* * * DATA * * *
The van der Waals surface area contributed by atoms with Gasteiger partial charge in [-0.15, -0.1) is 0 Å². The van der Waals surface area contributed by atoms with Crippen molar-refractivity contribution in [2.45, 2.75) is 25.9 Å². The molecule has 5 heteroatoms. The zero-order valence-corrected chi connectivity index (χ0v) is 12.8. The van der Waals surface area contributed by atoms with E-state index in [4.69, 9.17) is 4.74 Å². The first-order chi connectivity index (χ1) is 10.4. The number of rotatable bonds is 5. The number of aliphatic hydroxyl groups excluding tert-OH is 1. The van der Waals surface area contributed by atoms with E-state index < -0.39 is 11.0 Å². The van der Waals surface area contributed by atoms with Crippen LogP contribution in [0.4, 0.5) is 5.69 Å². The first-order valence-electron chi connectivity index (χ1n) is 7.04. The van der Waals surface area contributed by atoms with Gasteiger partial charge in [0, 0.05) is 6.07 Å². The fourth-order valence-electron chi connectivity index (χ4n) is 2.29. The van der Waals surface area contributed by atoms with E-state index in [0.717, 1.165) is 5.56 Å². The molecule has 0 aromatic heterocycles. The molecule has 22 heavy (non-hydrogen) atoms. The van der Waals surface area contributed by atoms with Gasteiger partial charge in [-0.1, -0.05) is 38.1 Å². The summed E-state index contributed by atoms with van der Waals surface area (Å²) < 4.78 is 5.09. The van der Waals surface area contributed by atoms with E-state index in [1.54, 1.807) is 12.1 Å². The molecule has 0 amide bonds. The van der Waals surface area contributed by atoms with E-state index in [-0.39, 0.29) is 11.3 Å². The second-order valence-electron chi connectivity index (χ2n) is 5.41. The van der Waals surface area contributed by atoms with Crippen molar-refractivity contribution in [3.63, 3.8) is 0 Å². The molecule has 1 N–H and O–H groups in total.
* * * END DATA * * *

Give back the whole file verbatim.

The van der Waals surface area contributed by atoms with Gasteiger partial charge in [-0.15, -0.1) is 0 Å². The van der Waals surface area contributed by atoms with Crippen molar-refractivity contribution in [2.45, 2.75) is 25.9 Å². The molecule has 5 heteroatoms. The zero-order valence-corrected chi connectivity index (χ0v) is 12.8. The van der Waals surface area contributed by atoms with E-state index in [4.69, 9.17) is 4.74 Å². The first-order chi connectivity index (χ1) is 10.4. The number of rotatable bonds is 5. The number of aliphatic hydroxyl groups excluding tert-OH is 1. The van der Waals surface area contributed by atoms with E-state index < -0.39 is 11.0 Å². The van der Waals surface area contributed by atoms with Crippen LogP contribution in [0.4, 0.5) is 5.69 Å². The first-order valence-electron chi connectivity index (χ1n) is 7.04. The van der Waals surface area contributed by atoms with Gasteiger partial charge in [0, 0.05) is 6.07 Å². The fourth-order valence-electron chi connectivity index (χ4n) is 2.29. The van der Waals surface area contributed by atoms with E-state index in [0.717, 1.165) is 5.56 Å². The molecule has 0 aromatic heterocycles. The molecule has 22 heavy (non-hydrogen) atoms. The van der Waals surface area contributed by atoms with Gasteiger partial charge in [-0.1, -0.05) is 38.1 Å². The summed E-state index contributed by atoms with van der Waals surface area (Å²) < 4.78 is 5.09. The van der Waals surface area contributed by atoms with E-state index in [1.54, 1.807) is 12.1 Å². The molecule has 0 amide bonds. The van der Waals surface area contributed by atoms with E-state index in [-0.39, 0.29) is 11.3 Å². The second-order valence-electron chi connectivity index (χ2n) is 5.41. The van der Waals surface area contributed by atoms with Crippen molar-refractivity contribution in [3.63, 3.8) is 0 Å². The molecule has 1 N–H and O–H groups in total.